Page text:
But why have humans, rather than chimpanzees, lions, or vampire bats, developed such exceptional forms of cooperation?


That "something" that makes our species different, several researchers have argued, is our ability to culturally adapt to our environments and share our knowledge over time and space. Accumulating and sharing knowledge among others, leverages individual creativity and experience in humans on a scale unparalleled in other mammals. Sticking together, therefore, and helping others by sharing our knowledge becomes integral to our success and ability to survive in new and different environments all over the world.

This, in turn, also gives us enormous power when faced with new challenges that arise. Cultural adaptation is the capacity of human beings and our societies to overcome changes in the natural and social environment by modifying our cultural ways. The scale of change can vary from slight modifications with daily systems (like social distancing) to massive transformations in the social, psychological, or ideological systems people believe in (like stopping wildlife markets and the illegal trade of wild animals). By cooperating to change our ways, learning from our mistakes historically, and taking action quickly to adjust when problems arise, humans take cooperation to another level - allowing us to work together for the greater good for all. After all,

Now You're In the Know:


Why people help other people has been a subject of great interest and much debate across multiple disciplines invested in human behaviour over the years (like anthropology, ecology, economics, neuroscience, psychology, and sociology) and one thing has become clear: that even in difficult situations, humans exhibit a desire to cooperate. In fact, we're all naturals at it when given the opportunity.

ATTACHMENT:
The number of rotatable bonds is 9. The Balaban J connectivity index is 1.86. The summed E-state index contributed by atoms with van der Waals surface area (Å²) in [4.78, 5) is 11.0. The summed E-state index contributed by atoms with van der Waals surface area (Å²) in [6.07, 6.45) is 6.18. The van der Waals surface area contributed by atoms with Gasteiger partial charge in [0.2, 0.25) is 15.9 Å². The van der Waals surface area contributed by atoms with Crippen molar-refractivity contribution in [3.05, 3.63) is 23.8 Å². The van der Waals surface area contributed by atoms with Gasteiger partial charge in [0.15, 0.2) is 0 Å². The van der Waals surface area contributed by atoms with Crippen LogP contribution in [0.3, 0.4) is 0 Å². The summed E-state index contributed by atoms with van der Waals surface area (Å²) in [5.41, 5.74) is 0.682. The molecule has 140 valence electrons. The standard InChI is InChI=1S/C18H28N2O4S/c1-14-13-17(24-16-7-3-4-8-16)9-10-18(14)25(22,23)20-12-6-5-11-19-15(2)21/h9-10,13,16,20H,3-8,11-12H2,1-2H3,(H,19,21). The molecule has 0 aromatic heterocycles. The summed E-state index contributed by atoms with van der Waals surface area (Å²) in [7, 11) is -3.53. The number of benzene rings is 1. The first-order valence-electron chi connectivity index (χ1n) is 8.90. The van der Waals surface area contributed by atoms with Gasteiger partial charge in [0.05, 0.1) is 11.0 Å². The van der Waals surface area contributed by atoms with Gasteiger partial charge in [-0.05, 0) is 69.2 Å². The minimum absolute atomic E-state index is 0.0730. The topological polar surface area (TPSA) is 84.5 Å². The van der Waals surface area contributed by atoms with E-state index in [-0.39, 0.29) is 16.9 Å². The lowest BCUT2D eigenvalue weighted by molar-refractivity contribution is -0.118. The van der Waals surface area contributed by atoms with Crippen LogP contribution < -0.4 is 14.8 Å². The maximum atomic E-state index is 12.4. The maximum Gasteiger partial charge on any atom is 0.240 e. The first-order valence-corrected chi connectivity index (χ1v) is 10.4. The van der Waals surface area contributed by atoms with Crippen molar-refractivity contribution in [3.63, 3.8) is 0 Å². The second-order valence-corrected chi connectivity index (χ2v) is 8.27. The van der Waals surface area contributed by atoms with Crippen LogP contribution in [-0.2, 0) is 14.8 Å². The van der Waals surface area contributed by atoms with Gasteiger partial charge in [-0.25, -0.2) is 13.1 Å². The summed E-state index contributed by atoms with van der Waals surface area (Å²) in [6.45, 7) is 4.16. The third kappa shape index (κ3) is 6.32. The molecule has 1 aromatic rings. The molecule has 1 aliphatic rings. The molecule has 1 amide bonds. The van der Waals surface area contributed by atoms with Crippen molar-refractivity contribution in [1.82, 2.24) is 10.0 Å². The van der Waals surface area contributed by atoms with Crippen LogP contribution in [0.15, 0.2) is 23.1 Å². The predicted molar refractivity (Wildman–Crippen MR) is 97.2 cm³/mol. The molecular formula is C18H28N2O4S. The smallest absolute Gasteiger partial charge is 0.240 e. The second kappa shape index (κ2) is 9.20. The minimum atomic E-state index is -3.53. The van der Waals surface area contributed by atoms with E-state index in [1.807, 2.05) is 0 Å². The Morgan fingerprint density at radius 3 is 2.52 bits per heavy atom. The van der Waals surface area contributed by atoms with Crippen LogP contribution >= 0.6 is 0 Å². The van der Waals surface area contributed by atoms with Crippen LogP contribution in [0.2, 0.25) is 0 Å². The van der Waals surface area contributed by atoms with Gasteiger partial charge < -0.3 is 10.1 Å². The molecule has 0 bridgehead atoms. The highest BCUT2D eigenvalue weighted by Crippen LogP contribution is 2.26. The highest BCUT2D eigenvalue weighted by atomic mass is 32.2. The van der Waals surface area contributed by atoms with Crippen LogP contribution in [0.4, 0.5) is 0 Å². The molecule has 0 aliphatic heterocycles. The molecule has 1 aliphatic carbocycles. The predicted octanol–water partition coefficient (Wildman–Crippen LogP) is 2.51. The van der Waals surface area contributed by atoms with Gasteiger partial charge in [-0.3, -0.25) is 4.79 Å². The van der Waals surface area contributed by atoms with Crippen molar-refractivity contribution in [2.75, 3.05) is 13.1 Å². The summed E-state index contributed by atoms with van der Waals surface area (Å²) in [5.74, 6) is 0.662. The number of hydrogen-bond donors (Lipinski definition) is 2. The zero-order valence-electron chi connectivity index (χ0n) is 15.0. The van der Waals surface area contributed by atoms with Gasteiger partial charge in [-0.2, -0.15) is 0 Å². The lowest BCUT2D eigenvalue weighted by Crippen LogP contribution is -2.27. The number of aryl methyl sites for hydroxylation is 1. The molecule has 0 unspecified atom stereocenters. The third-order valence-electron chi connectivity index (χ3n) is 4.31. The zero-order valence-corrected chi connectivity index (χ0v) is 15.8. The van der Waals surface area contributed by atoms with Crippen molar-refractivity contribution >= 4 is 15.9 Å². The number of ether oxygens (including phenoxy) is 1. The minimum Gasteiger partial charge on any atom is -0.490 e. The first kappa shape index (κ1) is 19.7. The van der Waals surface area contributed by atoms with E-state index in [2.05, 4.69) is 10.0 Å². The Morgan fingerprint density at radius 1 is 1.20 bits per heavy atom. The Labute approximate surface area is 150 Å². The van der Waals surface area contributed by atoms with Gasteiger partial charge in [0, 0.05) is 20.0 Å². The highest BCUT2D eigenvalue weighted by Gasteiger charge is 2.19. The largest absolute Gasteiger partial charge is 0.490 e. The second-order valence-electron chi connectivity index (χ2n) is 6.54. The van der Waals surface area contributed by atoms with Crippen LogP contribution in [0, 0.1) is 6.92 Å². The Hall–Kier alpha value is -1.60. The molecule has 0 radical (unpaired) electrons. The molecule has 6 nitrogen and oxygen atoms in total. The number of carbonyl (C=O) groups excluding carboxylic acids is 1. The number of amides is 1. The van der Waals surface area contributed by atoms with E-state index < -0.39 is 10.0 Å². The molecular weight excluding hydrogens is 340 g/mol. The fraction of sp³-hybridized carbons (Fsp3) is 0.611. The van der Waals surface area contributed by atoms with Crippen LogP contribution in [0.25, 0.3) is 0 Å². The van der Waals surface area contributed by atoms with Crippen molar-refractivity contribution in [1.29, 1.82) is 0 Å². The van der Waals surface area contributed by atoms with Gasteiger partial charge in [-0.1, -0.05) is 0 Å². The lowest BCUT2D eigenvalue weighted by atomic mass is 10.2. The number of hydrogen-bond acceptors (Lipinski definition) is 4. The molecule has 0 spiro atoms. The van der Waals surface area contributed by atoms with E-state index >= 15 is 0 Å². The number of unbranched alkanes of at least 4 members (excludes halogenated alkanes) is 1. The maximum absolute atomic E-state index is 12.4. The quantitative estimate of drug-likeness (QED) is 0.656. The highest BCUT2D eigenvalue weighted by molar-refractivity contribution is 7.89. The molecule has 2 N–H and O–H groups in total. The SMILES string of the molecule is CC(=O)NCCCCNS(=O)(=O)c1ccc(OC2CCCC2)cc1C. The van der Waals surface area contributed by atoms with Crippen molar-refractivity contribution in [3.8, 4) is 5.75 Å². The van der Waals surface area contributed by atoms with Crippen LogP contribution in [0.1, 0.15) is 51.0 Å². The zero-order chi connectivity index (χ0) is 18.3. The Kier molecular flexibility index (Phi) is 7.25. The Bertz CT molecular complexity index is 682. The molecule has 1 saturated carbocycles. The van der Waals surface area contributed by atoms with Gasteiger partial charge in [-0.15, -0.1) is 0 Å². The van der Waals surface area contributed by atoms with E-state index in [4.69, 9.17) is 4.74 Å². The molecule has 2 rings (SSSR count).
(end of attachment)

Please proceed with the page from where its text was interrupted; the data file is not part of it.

Right now our species is in a heighten state of awareness as the threat of COVID-19 continues to spread around the world, and yet still evidence of our tendency to cooperate is all around us.


As healthcare workers continue to give it their all (sometimes putting their lives on the line) to care for the sick, as governments implement controls to keep citizens at safe distances from each other, as essential businesses work to support their communities to maintain our survival, and as individuals 'come together' by staying apart hoping to curb the spread of disease and reduce infecting each other, our ability to cooperate in the short term will have major impact on the fate of our communities.


In the long term, cooperating to change our ways and culturally adapt by changing the way we perceive animals, the ways we treat other animals and our environment, and the way we interact with and respect each other, will be imperative to preventing the mass spread of disease in the future and creating a more compassionate world.


Luckily, cooperation comes naturally to us and it’s important to keep in mind during these uncertain times that working together is, without a doubt, our best asset and biggest strength when it comes to outlasting the challenges we face.


So until next time...